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Devin Funchess’ contract proves nothing is guaranteed for former Michigan star

Former Michigan playmaker Devin Funchess will have a chance to resurrect his career with the Detroit Lions, but his contract illustrates he’s going to have to earn his spot.

Indianapolis Colts Training Camp Photo by Justin Casterline/Getty Images

When the Detroit Lions signed former Michigan star Devin Funchess in the spring, it created quite a buzz amongst the fan base. Despite only having one practice with the Lions under his belt, the upside of adding a player that was once a dominating wide receiver/tight end just down the road in Ann Arbor was very appealing.

But there are some red flags that Funchess brings with him to Detroit that illustrate he will have to earn his way onto the 53-man roster.

First, he played tight end at the beginning of his career at the University of Michigan but transitioned to wide receiver in 2014 and has been at that position since. Now, eight years later he is making the transition back to tight end and there is sure to be a learning curve at the beginning of training camp.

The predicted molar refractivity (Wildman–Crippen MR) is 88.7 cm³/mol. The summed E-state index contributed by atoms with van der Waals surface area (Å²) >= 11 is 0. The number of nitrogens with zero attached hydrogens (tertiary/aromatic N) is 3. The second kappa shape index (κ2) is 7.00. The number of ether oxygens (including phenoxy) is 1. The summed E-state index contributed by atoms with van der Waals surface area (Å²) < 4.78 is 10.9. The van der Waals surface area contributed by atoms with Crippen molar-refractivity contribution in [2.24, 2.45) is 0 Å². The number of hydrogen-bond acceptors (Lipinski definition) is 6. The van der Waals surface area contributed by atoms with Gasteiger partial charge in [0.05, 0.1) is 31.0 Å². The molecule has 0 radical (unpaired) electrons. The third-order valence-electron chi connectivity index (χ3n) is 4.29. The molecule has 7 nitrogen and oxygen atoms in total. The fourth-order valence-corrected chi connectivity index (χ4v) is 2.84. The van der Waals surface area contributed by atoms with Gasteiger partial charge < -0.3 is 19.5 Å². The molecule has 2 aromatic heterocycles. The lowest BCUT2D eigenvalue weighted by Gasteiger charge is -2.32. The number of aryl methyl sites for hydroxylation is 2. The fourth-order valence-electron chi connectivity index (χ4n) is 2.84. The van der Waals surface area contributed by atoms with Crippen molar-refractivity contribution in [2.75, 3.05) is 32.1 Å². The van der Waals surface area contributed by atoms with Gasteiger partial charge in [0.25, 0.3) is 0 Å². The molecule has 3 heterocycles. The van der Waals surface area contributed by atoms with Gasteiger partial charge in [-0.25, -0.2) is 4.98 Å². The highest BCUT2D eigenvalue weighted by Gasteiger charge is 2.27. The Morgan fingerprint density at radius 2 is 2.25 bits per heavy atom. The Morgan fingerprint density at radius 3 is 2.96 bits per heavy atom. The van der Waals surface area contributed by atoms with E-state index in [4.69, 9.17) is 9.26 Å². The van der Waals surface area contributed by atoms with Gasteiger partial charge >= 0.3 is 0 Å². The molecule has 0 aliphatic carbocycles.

Second, Funchess hasn’t played in an NFL game since September of 2019. Funchess broke his collarbone in the Colts’ opening game that season and was placed on injured reserve. He signed with the Packers during the 2020 offseason then opted out due to COVID-19 concerns. Still with Green Bay in 2021, Funchess’ lingering hamstring injury landed him on injured reserve during training camp. He was eventually released and signed onto the 49ers practice squad, but he only lasted two weeks there before being released. His next stop was Detroit, six months later.

And that brings us to his one-year contract with the Lions. While he signed in June, his contract details just became available at and they further indicate that he isn’t guaranteed anything, both figuratively and literally. Let’s take a look at the details:

Base salary: $1.035 million (veteran minimum)
Signing bonus: $0
Guaranteed money: $0
2022 Cap hit: $895,000 (veteran discount)

This contract is a win-win for the Lions. If a return to tight end is exactly what Funchess needs to find success in the NFL, then they could potentially get a matchup weapon with unique athleticism at a minimal cost. If the transition doesn't work out, there is no penalty for giving him a shot. Detroit can cut him with no cap cost.

Bottom line: The Lions have created an opportunity, but it’s all up to Funchess now.

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